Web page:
by Andrew Stone | Wednesday, January 2, 2013 | 1 Comment
For a corporate environment to live and grow with its inhabitants, its decision makers need to take a detailed look at the company’s issues and opportunities. It’s more than an issue of square footage and wiring – there’s a psychological link between smart design, effectiveness, and employee satisfaction. Enter Perkins + Will‘s Rachel Casanova, who works tirelessly to implement effectiveness during the planning stages of an office project, then stays on with clients post move to ensure that employees maximize use of the new design.
Here, Casanova offers her take on growing a highly effective organization, playing therapist, and why ditching your office is the way to go.
Interior Design: You have a very interesting function at Perkins + Will. How do you get clients to open their minds to new possibilities?
Rachel Casanova: It’s about helping people see design as a tool, as a means to an end, and asking, “What are the purposes that design can end up serving?” There’s an investment to make in good design that will reap benefits beyond beauty. It can influence communication, culture, engagement and satisfaction among people who use the space.
I sit on an alumni board for Cornell, and at a recent event I started talking with a Mohs [skin cancer] surgeon. He was so excited to meet me, because he built his business space based on the Nordstrom model; its whole environment and commitment to design. He insists that it has changed patients’ feelings about having surgery, and translated into how his employees felt they should be treating people.
ID: Are there some fundamentals to workplace design that you find really can add to or take away from a company’s productivity?
RC: I try to look at the workings of an organization as four “silos”: technology, the human resources, culture and the space. Reaching those four individual areas are very interrelated, and it can lead to discomfort when one is off. It’s really easy for a company to say they want everyone making decisions, but they’re giving everyone who’s a VP and above an office. When that’s the case, how can I, as a junior employee, believe there won’t be a ramification of my making a decision?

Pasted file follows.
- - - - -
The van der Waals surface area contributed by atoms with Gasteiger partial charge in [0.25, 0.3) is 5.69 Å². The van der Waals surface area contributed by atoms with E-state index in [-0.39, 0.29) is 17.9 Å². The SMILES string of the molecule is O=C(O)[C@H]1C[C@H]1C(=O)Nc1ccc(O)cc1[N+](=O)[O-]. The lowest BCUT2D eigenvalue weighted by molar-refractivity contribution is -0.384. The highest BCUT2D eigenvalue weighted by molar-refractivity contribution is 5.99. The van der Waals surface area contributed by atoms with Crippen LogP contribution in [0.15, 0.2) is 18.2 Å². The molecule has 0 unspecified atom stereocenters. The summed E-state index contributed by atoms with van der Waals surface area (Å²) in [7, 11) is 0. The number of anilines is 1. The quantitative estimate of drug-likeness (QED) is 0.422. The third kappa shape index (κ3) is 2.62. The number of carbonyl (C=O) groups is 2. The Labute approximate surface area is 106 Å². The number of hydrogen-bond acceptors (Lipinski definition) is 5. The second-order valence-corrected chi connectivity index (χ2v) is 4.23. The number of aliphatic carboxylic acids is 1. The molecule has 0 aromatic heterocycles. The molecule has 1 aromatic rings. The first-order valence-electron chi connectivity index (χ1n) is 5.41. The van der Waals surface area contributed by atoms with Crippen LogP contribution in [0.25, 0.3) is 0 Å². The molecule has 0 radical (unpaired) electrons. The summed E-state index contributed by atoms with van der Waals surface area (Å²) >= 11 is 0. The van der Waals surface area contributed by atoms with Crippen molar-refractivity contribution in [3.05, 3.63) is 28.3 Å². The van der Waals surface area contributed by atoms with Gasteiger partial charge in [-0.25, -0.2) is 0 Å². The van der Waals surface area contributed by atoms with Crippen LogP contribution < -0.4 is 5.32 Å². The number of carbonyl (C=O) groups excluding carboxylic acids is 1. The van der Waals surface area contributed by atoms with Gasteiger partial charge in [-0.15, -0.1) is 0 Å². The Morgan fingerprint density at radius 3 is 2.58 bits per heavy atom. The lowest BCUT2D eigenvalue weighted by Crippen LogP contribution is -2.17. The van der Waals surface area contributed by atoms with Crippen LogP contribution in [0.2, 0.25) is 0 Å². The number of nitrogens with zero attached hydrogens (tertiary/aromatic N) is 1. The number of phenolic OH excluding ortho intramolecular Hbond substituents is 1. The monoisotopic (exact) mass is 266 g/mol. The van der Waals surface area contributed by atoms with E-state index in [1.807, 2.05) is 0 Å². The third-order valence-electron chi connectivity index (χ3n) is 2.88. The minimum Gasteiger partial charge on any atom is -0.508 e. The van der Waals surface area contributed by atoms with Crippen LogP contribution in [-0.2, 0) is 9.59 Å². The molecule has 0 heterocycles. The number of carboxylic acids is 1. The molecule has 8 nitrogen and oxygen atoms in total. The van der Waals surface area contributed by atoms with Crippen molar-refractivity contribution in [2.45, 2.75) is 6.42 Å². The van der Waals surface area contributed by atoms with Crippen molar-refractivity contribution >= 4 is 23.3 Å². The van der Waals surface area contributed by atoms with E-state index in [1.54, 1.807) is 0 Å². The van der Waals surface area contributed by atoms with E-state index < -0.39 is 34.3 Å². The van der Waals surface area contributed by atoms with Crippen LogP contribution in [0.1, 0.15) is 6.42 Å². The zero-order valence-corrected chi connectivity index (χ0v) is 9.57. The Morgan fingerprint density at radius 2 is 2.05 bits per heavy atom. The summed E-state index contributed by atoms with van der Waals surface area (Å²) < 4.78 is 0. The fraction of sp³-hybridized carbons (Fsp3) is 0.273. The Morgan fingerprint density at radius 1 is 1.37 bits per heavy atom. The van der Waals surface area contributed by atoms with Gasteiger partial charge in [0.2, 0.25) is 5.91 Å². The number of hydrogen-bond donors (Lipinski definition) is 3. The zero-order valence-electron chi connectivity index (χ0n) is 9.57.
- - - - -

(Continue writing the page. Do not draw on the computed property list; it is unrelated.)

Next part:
ID: How do you like to approach a new project, and what has to be in place to conceive the best plan?
RC: Many times, once there’s a project in the works, it’s often difficult to shift things because someone has designed a schedule and budget already. We want to engage clients as early as we can, when they have a business problem and don’t know what the answer is. Start with a wide net and go in. It’s not like with an engineer who’s trying to tinker and go from a narrow design then out from there. We look for clients who are asking a new question.
ID: Are clients generally receptive to the kind of preliminary analysis of their business culture that uncovers the good and the bad?
RC: The more informed head of real estate recognizes that space has to be connected with workplace strategy. Some companies are very time obsessed, and are nervous about uncovering more issues than they anticipate, but we believe it’s the key to building the right strategy. For example, we were just approached by a consumer product company who said, “You have eight weeks, we need a strategy.” They’d been so overwhelmed and were unsure how to field the problems we were going to uncover. But by the end of two months they were saying, “I get this.” They understood we should take sixty days to explore the strongest solutions, and there wasn’t much risk in our doing so.